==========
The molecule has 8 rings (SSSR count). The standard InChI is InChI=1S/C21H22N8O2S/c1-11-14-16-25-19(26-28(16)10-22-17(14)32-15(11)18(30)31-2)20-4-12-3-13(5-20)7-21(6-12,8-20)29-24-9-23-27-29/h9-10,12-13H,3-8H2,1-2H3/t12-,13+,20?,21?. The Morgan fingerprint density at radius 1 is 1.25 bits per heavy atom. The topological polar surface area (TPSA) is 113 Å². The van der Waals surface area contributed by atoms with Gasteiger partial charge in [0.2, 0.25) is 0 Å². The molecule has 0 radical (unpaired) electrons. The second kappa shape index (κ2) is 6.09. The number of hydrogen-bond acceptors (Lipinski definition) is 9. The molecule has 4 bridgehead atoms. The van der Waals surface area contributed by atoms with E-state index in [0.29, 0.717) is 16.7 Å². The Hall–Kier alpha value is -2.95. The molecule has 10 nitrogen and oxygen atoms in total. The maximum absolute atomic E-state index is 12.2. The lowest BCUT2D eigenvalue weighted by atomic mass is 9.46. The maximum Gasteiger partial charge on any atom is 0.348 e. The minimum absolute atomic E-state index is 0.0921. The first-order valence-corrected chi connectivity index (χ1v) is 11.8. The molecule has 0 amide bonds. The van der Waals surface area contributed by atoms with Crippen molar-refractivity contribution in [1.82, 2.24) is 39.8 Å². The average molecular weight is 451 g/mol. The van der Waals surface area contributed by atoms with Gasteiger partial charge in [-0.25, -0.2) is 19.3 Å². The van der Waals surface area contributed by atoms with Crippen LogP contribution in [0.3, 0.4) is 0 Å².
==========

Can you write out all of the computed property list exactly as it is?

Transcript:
The molecule has 8 rings (SSSR count). The standard InChI is InChI=1S/C21H22N8O2S/c1-11-14-16-25-19(26-28(16)10-22-17(14)32-15(11)18(30)31-2)20-4-12-3-13(5-20)7-21(6-12,8-20)29-24-9-23-27-29/h9-10,12-13H,3-8H2,1-2H3/t12-,13+,20?,21?. The Morgan fingerprint density at radius 1 is 1.25 bits per heavy atom. The topological polar surface area (TPSA) is 113 Å². The van der Waals surface area contributed by atoms with Gasteiger partial charge in [0.2, 0.25) is 0 Å². The molecule has 0 radical (unpaired) electrons. The second kappa shape index (κ2) is 6.09. The number of hydrogen-bond acceptors (Lipinski definition) is 9. The molecule has 4 bridgehead atoms. The van der Waals surface area contributed by atoms with E-state index in [0.29, 0.717) is 16.7 Å². The Hall–Kier alpha value is -2.95. The molecule has 10 nitrogen and oxygen atoms in total. The maximum absolute atomic E-state index is 12.2. The lowest BCUT2D eigenvalue weighted by atomic mass is 9.46. The maximum Gasteiger partial charge on any atom is 0.348 e. The minimum absolute atomic E-state index is 0.0921. The first-order valence-corrected chi connectivity index (χ1v) is 11.8. The molecule has 0 amide bonds. The van der Waals surface area contributed by atoms with Crippen molar-refractivity contribution in [1.82, 2.24) is 39.8 Å². The average molecular weight is 451 g/mol. The van der Waals surface area contributed by atoms with Gasteiger partial charge in [-0.25, -0.2) is 19.3 Å². The van der Waals surface area contributed by atoms with Crippen LogP contribution in [0.3, 0.4) is 0 Å².